I’ve decided to write this post when I’ve realized that for the past year, I could step on the scale and not worry about the number for the first time in my life. Now I think it’s just a number, not something that defines you. But I needed some time to realize that, so I think it’s best to start this story at the beginning.
I was one of those extremely skinny girls when I was a teenager. Partly because of my bone structure, partly because I wasn’t eating enough for all the activities I was involved in that time. There practically wasn’t a day without a sports activity and I should have adjusted my calorie intake – but I didn’t. I actually loved the fact how skinny I was. Growing up in the age of super skinny models, reading magazines filled with diet advice and photos of ”ideal bodies”, my body seemed kind of normal to me, I liked that I looked gentle and fragile, and I had no idea why people close to me were worried. My body image was completely disortorted and when I looked in the mirror, I didn’t see what I see in the old photos now.
I didn’t realize I should take better care of myself until I stepped on the scale one day and saw a number even I considered low. I had 163 cm and 39 kg. It was like a cold shower, the first realization that I had a problem. For the first time, I knew I had to change something, and with a help of a supportive family, everything was easier … and I would say that I started getting better quite fast, but changes like that don’t happen overnight. I had to change my perspective of food, meals and also my body.
So when my body started getting in its ”default” shape and my body got a bit curvier, I didn’t like it at first. It was so unusual to have a bit of butt and boobs. Even though I started liking a healthier version of me later on, I still had some issues. Mostly revolving around my weight, because I still had a horrible relationship with the scale. And after 3 or 4 years later, when the number showed 50 kg, I felt awful, even though I knew that everything was better than that low number before and I chose healthy over size zero. But still, I felt awful every time I had to step on the scale and the number always showed something above 50. It was just a number, but for me, it was one of the things that defined me.
I’ve visited my first pole dance class three year ago. It’s safe to say that I was addicted after the first class, but I never thought how it’ll affect my whole life, my self image, my view of the body. I’ve always been a dancer, but I’ve found myself in pole dancing. And when my thin arms and narrow shoulders started getting more muscular form, it was the same as with my curves – I didn’t like it at first. But I loved pole dancing too much to give up this sport just because I was building a lot of muscle and consequently, not being so gentle and fragile anymore. And so my ideal of the fragile, skinny body slowly faded. It wasn’t something that happened overnight, it was something that happened so slowly I didn’t even notice. I was too focused on learning all the new elements, building strength, stamina and flexibility. Even though I’ve never gained muscles and strength fast, I’ve never gave up and I’m still working on a lot of things, I’ve also started weight training and for a girl, who always wanted to look fragile, I love how strong I’ve become and that I’m getting even stronger. Pole dancing has empowered me in ways I didn’t imagine. I’ve seen my body in shorts and sports bra at least once a week for three years now. For the first time, I have a clear view of my figure, the ways my body moves, even how it looks on different days of the month. I’ve learned to love my figure, posed for a photo or sitting comfortably with my tummy rolls. I don’t even hide the bruises I sometimes get after an intense workout. I’ve gained more than 15 kg compared to my lowest, I’ve gained almost half of my lowest weight, but I’ve never felt so good in my skin as I do now.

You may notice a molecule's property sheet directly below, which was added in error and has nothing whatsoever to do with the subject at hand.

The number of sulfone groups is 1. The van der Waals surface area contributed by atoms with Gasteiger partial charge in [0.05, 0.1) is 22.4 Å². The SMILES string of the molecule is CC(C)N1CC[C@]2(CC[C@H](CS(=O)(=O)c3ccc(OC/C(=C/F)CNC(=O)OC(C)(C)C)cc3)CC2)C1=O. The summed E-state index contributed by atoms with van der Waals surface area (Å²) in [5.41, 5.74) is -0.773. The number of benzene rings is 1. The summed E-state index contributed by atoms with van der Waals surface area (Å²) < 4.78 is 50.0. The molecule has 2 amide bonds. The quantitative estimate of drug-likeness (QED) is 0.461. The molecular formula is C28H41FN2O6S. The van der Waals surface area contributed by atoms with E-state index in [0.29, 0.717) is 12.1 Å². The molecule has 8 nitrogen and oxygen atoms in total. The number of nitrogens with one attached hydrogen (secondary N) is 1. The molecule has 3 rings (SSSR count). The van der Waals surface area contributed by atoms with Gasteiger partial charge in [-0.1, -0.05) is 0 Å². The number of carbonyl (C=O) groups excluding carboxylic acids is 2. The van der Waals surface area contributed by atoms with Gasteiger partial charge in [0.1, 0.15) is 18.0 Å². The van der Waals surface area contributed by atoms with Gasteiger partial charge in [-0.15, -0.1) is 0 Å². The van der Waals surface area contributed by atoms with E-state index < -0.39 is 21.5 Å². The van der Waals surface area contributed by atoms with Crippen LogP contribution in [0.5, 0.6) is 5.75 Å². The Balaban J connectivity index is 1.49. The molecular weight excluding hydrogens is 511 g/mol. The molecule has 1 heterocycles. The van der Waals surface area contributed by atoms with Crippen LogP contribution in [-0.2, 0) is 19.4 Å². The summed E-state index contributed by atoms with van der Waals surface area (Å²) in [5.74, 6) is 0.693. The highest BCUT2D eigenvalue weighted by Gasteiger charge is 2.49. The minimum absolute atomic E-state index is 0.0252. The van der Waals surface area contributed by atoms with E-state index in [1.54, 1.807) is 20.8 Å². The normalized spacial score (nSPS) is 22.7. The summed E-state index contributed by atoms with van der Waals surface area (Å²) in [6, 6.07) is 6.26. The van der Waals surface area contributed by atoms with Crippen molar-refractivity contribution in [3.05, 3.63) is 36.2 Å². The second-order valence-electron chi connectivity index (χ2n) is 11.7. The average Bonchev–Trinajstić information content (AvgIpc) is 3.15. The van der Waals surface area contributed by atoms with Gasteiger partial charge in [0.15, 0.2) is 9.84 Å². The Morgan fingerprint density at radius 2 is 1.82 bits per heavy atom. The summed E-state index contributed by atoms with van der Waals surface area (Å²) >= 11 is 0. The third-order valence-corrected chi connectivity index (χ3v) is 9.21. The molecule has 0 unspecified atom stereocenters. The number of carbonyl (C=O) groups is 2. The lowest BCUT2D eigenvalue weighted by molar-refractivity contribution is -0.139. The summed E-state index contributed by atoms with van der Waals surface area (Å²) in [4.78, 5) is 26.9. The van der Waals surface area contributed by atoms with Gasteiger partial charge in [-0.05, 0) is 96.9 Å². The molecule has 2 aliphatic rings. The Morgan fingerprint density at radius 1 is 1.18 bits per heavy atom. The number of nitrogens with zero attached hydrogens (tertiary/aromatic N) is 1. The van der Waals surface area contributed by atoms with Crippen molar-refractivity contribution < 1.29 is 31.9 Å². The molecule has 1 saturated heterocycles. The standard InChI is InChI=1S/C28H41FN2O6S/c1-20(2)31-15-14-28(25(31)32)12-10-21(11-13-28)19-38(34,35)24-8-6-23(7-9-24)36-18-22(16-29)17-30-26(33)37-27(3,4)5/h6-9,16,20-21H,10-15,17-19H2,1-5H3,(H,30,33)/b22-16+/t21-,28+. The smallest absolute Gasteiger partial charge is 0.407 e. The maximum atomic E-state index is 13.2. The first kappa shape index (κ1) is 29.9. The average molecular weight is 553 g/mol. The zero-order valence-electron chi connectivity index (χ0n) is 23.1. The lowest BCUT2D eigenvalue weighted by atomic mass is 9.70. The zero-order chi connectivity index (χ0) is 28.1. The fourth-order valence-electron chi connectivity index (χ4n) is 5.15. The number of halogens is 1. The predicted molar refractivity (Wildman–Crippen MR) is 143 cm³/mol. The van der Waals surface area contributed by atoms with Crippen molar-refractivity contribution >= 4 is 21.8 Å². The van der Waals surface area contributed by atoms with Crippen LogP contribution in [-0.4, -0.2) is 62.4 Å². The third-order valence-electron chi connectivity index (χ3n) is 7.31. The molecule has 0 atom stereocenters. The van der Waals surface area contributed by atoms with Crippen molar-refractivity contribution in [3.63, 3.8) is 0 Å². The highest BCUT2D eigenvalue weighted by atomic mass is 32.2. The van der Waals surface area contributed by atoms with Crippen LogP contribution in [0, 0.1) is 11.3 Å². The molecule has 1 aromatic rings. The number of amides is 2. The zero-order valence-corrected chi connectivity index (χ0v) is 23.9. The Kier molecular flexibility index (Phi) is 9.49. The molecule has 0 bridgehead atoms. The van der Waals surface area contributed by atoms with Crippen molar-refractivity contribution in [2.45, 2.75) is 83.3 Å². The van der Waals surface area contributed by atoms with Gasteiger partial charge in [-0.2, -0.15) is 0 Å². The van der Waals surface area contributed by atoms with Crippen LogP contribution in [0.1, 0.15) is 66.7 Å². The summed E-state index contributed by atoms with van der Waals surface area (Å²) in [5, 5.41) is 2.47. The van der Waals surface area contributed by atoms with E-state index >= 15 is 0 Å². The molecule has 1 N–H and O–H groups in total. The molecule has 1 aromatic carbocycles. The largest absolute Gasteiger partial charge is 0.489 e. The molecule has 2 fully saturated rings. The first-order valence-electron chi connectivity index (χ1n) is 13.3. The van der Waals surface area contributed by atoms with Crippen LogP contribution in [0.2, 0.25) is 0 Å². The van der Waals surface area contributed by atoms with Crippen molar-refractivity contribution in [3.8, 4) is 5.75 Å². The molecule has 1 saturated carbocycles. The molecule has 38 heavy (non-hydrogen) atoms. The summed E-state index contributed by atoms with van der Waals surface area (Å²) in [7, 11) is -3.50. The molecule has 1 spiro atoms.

What’s really interesting for me is how each body changes in it’s own unique way. How it develops through exercise and how it changes with age. My whole look on the female body turned around in the last few years. I used to focus too much on one ”ideal” body, an unreachable goal. But I’ve realized that there is no ideal body – the only ”ideal” thing is our diversity – the fact that we come in all shapes and sizes, each just as beautiful as another. Instead of focusing on the number on the scale, we should focus on being healthy and doing the things we love to do. Instead of turning against each other in this ”competition”, we should support each other. There’s a beautiful world waiting for us and I don’t want to waste my time gossiping about some girl’s cellulite/tight gap/boob job – but I’ll admire women who shine from the inside, who love what they do, who go after their passions.
This post wasn’t written with purpose to get you to try out pole dance :). But if it’s a thing that would interest you, go for it. If you are interested in something else – go for it. Whether it’s a sport, photography, books. What makes us us are our passions, not the number on a scale, not what others think of us and not our comparison to others.
Pole dance studio photos by: Boštjan Gunčar (photos are form two photoshoots in March and June)